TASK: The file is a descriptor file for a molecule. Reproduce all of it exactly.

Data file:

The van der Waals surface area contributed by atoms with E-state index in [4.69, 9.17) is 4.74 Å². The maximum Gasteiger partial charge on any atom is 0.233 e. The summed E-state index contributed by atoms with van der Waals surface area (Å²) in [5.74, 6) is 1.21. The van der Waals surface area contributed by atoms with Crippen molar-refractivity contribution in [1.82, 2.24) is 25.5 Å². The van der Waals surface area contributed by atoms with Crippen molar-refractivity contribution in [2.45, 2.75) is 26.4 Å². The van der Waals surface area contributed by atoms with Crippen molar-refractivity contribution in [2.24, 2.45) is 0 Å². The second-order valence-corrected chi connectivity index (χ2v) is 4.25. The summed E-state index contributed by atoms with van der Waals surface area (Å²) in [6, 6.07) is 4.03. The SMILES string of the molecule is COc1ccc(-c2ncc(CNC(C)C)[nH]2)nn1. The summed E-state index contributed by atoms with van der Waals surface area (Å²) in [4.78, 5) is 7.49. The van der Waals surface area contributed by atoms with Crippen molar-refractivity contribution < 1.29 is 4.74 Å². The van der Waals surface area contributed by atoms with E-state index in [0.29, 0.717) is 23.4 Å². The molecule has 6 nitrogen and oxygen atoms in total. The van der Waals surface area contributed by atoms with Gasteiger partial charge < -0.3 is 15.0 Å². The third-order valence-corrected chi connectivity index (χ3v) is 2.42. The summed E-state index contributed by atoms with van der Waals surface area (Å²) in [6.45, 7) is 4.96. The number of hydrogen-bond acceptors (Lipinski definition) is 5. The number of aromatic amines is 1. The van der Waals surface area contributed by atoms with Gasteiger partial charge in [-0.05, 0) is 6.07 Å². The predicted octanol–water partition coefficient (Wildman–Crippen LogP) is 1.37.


The van der Waals surface area contributed by atoms with E-state index in [4.69, 9.17) is 4.74 Å². The maximum Gasteiger partial charge on any atom is 0.233 e. The summed E-state index contributed by atoms with van der Waals surface area (Å²) in [5.74, 6) is 1.21. The van der Waals surface area contributed by atoms with Crippen molar-refractivity contribution in [1.82, 2.24) is 25.5 Å². The van der Waals surface area contributed by atoms with Crippen molar-refractivity contribution in [2.45, 2.75) is 26.4 Å². The van der Waals surface area contributed by atoms with Crippen molar-refractivity contribution in [2.24, 2.45) is 0 Å². The second-order valence-corrected chi connectivity index (χ2v) is 4.25. The summed E-state index contributed by atoms with van der Waals surface area (Å²) in [6, 6.07) is 4.03. The SMILES string of the molecule is COc1ccc(-c2ncc(CNC(C)C)[nH]2)nn1. The summed E-state index contributed by atoms with van der Waals surface area (Å²) in [4.78, 5) is 7.49. The van der Waals surface area contributed by atoms with Crippen molar-refractivity contribution < 1.29 is 4.74 Å². The van der Waals surface area contributed by atoms with E-state index in [0.29, 0.717) is 23.4 Å². The molecule has 6 nitrogen and oxygen atoms in total. The van der Waals surface area contributed by atoms with Gasteiger partial charge < -0.3 is 15.0 Å². The third-order valence-corrected chi connectivity index (χ3v) is 2.42. The summed E-state index contributed by atoms with van der Waals surface area (Å²) in [6.45, 7) is 4.96. The number of hydrogen-bond acceptors (Lipinski definition) is 5. The number of aromatic amines is 1. The van der Waals surface area contributed by atoms with Gasteiger partial charge in [-0.05, 0) is 6.07 Å². The predicted octanol–water partition coefficient (Wildman–Crippen LogP) is 1.37.